NCPA - National Center for Policy Analysis


July 18, 2007

While lauding health care systems in the United Kingdom, Canada and Cuba in his film, "Sicko," Michael Moore ignores the fact that America's greater commitment to market-driven medical innovation makes miracles possible for patients with the most deadly and rare diseases, says Paul Howard, senior fellow at the Manhattan Institute.

In fact, America's commitment to the treatment of patients with rare diseases is unmatched:

  • The Orphan Drug Act ("orphan" drugs are those that treat diseases affecting fewer than 200,000 patients annually) gives companies tax incentives and seven years of market exclusivity in return for developing treatments for rare diseases.
  • According to the Food and Drug Administration, in the decade before the act passed there were fewer than 10 products approved for orphan diseases; today, there are over 300.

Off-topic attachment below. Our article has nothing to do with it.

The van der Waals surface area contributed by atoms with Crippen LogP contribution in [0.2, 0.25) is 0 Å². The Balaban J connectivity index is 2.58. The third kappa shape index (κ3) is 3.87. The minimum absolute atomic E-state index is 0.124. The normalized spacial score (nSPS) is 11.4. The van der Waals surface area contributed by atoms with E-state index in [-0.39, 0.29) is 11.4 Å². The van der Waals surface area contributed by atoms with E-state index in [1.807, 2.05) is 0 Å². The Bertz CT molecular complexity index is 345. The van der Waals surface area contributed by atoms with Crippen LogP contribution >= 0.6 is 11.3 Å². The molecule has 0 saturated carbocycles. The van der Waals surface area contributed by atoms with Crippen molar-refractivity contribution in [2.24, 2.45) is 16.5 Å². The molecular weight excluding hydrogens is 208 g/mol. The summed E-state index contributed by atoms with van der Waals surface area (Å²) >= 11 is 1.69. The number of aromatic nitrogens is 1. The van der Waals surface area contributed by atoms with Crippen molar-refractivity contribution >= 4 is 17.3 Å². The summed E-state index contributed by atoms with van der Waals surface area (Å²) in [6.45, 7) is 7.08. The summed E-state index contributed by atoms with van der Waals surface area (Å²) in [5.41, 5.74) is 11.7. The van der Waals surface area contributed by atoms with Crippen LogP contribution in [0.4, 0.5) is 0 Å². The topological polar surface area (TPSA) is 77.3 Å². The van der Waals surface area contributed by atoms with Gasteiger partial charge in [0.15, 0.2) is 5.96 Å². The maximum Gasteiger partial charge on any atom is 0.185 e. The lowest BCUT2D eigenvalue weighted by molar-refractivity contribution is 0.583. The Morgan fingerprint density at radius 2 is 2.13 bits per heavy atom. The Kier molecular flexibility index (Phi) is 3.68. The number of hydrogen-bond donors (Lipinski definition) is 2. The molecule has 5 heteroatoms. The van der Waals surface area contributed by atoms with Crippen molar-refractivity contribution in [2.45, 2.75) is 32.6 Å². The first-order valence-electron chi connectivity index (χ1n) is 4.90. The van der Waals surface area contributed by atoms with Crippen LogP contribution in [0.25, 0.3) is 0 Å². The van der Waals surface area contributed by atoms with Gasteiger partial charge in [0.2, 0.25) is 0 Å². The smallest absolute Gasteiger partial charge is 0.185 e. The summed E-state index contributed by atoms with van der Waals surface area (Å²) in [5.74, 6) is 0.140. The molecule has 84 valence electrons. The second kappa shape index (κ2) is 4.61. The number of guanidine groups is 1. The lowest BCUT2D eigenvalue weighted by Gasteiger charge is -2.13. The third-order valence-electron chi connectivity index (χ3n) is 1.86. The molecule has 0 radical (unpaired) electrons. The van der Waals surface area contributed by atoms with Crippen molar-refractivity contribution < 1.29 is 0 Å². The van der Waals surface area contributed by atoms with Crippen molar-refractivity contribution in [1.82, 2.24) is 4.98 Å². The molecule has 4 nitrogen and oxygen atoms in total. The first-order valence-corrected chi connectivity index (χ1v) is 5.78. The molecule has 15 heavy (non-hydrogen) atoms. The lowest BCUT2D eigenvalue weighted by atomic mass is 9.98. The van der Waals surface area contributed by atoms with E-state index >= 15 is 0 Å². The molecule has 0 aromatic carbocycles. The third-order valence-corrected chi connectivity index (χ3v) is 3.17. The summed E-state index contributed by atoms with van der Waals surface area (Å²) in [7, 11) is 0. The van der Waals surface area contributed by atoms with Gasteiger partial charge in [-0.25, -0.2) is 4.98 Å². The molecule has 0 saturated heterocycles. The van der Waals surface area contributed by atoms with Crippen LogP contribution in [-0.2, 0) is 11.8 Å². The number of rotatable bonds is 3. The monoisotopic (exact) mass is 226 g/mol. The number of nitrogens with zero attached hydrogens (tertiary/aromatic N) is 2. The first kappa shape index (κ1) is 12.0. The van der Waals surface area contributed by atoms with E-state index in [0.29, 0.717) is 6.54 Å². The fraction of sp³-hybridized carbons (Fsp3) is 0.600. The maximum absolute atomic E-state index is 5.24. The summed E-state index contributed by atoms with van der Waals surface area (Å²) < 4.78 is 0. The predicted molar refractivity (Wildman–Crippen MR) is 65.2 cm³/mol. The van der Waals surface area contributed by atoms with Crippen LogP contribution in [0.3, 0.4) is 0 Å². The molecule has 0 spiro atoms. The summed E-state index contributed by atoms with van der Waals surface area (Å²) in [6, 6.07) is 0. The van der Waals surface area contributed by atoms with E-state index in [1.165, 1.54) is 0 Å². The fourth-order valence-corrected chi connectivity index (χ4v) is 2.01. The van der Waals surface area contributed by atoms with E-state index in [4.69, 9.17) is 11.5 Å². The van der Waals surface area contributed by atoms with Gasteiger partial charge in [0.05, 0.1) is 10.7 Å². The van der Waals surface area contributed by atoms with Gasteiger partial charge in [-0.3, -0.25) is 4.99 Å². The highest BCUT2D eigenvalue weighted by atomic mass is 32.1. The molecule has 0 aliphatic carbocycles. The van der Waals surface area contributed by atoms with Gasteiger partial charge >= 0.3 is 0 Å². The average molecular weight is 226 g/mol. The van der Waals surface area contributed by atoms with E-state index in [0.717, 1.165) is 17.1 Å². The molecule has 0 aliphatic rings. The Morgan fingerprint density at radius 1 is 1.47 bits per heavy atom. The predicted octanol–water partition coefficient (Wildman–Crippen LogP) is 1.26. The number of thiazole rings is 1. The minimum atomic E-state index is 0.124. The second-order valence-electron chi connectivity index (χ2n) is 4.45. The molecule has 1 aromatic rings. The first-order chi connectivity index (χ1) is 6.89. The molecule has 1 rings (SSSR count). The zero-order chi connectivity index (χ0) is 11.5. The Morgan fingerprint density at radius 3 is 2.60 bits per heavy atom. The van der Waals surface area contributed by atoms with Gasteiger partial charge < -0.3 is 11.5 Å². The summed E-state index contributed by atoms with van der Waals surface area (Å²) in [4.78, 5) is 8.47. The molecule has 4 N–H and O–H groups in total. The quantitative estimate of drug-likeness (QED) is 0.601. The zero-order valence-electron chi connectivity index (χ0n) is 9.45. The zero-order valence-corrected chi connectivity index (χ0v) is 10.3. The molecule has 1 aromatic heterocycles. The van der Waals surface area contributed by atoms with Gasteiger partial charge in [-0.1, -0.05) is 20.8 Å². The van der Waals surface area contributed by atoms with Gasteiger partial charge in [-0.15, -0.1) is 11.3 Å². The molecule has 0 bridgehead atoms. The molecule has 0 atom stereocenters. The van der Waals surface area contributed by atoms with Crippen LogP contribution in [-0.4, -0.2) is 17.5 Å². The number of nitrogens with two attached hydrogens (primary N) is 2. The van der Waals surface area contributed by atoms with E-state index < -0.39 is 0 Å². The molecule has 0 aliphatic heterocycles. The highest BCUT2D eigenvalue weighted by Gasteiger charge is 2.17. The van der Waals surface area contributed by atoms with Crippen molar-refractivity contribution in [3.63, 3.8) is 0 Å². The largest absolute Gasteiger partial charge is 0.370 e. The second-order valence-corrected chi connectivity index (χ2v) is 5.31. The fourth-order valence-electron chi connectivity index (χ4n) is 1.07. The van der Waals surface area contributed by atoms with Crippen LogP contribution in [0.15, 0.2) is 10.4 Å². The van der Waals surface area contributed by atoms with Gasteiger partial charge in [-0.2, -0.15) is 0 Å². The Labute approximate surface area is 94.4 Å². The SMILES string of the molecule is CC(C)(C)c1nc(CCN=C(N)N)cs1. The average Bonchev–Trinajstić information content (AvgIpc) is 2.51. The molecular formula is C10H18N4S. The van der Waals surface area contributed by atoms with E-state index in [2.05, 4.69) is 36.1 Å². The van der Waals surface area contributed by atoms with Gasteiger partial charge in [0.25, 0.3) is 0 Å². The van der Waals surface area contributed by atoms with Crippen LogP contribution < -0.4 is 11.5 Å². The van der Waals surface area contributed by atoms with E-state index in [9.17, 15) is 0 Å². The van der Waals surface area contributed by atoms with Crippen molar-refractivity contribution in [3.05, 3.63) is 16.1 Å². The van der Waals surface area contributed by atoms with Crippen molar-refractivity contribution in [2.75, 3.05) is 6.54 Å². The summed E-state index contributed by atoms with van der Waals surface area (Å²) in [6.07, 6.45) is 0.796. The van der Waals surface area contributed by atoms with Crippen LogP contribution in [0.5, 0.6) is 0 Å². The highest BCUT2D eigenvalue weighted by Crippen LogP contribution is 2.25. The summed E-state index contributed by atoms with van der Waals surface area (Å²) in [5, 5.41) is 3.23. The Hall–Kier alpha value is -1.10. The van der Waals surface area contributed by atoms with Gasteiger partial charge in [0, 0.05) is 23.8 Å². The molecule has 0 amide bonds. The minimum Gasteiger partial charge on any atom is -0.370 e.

Further, patients with rare diseases aren't the only ones seeing improvements in treatment:

  • U.S. cancer mortality rates have declined every year since 1991, an unmatched achievement in the developed world.
  • Five year survival rates for breast cancer, if detected early, are over 95 percent.
  • In January 2007, the American Cancer Society reported that total cancer deaths in the United States declined for the second straight year, despite an aging population that is at higher risk for cancer.

Moore is right that American health care is in need of reform, says Howard.  But any reforms must maintain market incentives for medical innovation, and we shouldn't accept policies that will inevitably result in rationing health care for the sickest and most vulnerable patients.

Source: Paul Howard, "A Story Michael Moore Didn't Tell," Washington Post, July 17, 2007.

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